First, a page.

(Bloomberg) -- On paper, it still looks like a dynamite macroeconomic environment in the U.S. But outside the numbers, some cracks are starting to emerge, said Former Federal Reserve Chair Janet Yellen.
“All the hard data that we have on economic activity suggests that things are in good shape,’’ Yellen said during an onstage interview at the National Retail Federation’s annual trade show in New York City.
But while 2018 was a good year, in 2019 “almost all economists are forecasting a slowdown,’’ she said. “The global economy was firing on all cylinders in 2018 and now looks like we’ve got less strong and less synchronized global growth.’’
Yellen, who was replaced by Jerome Powell last February as head of the U.S. central bank, cited downside risk in Europe, global trade tensions and an apparent slowdown in China as key factors to watch in 2019. These anxieties come on the heels of a year where the U.S. saw about 3 percent overall economic growth, the creation of 2.6 million jobs and a strong consumer environment fueled by tax cuts and low gas prices, she said.
“We’re hearing anecdotal reports’’ about “businesses beginning to put investment plans on hold because of the uncertainties they face in the global environment and around supply chains and trade,’’ Yellen said Monday at the annual gathering of retail-industry professionals. A “tightening of financial conditions, the drop in the stock market, the strong dollar, higher corporate borrowing rates -- that could slow the economy as well as having some real feedback effects.’’
Yellen’s tempered outlook echoes remarks made Sunday by Kroger Co. Chief Executive Officer Rodney McMullen at the same event. Despite strong consumer confidence, U.S. retailers’ in-store traffic slipped during the critical Black Friday weekend in November, and a series of lackluster holiday sales reports in the past week suggest consumer optimism may not be as high as forecasters expected heading into the Christmas season.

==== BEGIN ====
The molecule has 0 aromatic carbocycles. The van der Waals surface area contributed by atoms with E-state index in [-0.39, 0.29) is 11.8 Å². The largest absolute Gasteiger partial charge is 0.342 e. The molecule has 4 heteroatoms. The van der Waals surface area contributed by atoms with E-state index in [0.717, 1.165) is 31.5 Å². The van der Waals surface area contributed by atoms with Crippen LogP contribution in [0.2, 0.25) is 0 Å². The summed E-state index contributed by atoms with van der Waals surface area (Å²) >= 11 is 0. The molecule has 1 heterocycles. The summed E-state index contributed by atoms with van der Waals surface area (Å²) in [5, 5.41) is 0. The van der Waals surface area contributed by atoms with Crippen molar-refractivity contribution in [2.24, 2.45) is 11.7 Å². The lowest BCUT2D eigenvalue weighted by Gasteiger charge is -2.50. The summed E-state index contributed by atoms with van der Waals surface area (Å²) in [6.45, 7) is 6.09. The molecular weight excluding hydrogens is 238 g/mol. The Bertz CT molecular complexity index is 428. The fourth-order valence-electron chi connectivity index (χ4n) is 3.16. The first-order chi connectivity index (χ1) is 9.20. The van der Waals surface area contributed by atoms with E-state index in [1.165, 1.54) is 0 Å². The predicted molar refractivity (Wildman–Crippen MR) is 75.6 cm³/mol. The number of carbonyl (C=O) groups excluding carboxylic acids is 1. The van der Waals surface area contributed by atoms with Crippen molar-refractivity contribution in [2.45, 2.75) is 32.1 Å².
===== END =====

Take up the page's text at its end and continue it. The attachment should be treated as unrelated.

“It’s fascinating right now from a customer standpoint. They feel incredibly good about the economy but very nervous about where things are headed,’’ said McMullen, warning a recession was a possibility, though certainly not the only potential outcome.
How it all plays out will have a major impact on the Fed’s decision to raise interest rates.
“If there is a downturn in the global economy and it spills over to the United States, we could have seen the last interest rate increase for this cycle -- that’s a possibility,’’ Yellen said. “I think at this point, the Fed will take a breather, evaluate where the economy is, look to see if downside risks do materialize. Perhaps another interest rate or two, get a little closer to 3 percent, I think that’s perfectly possible but nothing’s baked in the cake in the long-term global interest rates.’’
And if her successor doesn’t heed the warning and raises rates too soon?
“He shouldn’t tighten so preemptively that he causes a recession or brings this expansion to an end,” Yellen said. “If he’s not a little bit careful, history could repeat itself.”
--With assistance from Scott Lanman.
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